30 sickened: Miramichi E. coli outbreak linked to Romaine lettuce

The Sponge-Bob-Colbert leafy greens cone of silence has been partially peeled back after investigators in New Brunswick (that’s in Canada) determined an outbreak of E. coli O157 in April was linked to Romaine lettuce.

CBC News reports the Department of Health released results of a case control study on Friday that examined 55 people, including 18 individuals who were sick and 37 people who were not sick.

Dr. Eilish Cleary, the chief medical officer of health, said all of those in the study who were sick with E. coli appear to have consumed romaine lettuce.

"The lettuce was used in salads, as an ingredient in wraps and hamburgers and as a garnish. These results indicate a strong likelihood that contaminated lettuce was served at the restaurant,” Cleary said in a statement.

The Public Health Agency of Canada helped the province’s health department on the control study. The experts focused on the food items eaten by those who ate at Jungle Jim’s in Miramichi between April 23 and 26, 2012.

The federal agency became aware that cases matching the E. coli strain involved in the Miramichi outbreak had also been identified in Quebec and California, according to the province’s statement.

Now that would be something to follow up on. So while the Leafy Greens Marketing Agreement folks were wining and dining Canadian journalists last month (not so much journalists, more like hacks) , I wonder how many asked about the Romaine-related outbreaks? There was also the Schnucks salad bar outbreak that sickened 58 people in the U.S. Midwest last fall.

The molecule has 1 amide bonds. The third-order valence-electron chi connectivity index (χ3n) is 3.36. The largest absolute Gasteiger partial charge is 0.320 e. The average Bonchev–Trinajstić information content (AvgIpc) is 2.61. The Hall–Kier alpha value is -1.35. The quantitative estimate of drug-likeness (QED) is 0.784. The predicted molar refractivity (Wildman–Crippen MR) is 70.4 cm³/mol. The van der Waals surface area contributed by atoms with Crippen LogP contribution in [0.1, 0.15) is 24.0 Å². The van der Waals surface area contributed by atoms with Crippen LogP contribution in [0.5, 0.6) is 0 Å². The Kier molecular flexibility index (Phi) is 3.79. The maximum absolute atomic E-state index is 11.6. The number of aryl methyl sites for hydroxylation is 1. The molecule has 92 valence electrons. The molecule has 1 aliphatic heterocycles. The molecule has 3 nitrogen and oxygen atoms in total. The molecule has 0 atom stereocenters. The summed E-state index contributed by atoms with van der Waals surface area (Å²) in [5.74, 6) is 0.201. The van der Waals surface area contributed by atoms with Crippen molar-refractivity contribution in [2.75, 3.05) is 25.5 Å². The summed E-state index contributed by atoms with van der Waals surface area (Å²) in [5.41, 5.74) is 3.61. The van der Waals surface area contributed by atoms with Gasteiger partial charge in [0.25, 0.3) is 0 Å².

A table of leafy green related outbreaks is available at http://bites.ksu.edu/leafy-greens-related-outbreaks.

24 sick, 8 hospitalized; E. coli O157 outbreak in New Brunswick

Public health officials are investigating an outbreak of 24 cases of E.coli O157:H7 infection in New Brunswick (that’s in Canada), including 20 in the Miramichi region.

"While lab testing continues, several cases have been confirmed as E. coli O157:H7, a severe strain that can sometimes cause serious illness," said Dr. Eilish Cleary, New Brunswick’s chief medical officer of health, in a statement. "To date, 24 cases of bloody diarrhea suspected to be caused by E. coli have been reported in the province, with 20 in Miramichi, two in Saint John and two in Bathurst.”

Eight people have been hospitalized; the source of the outbreak has not yet been determined.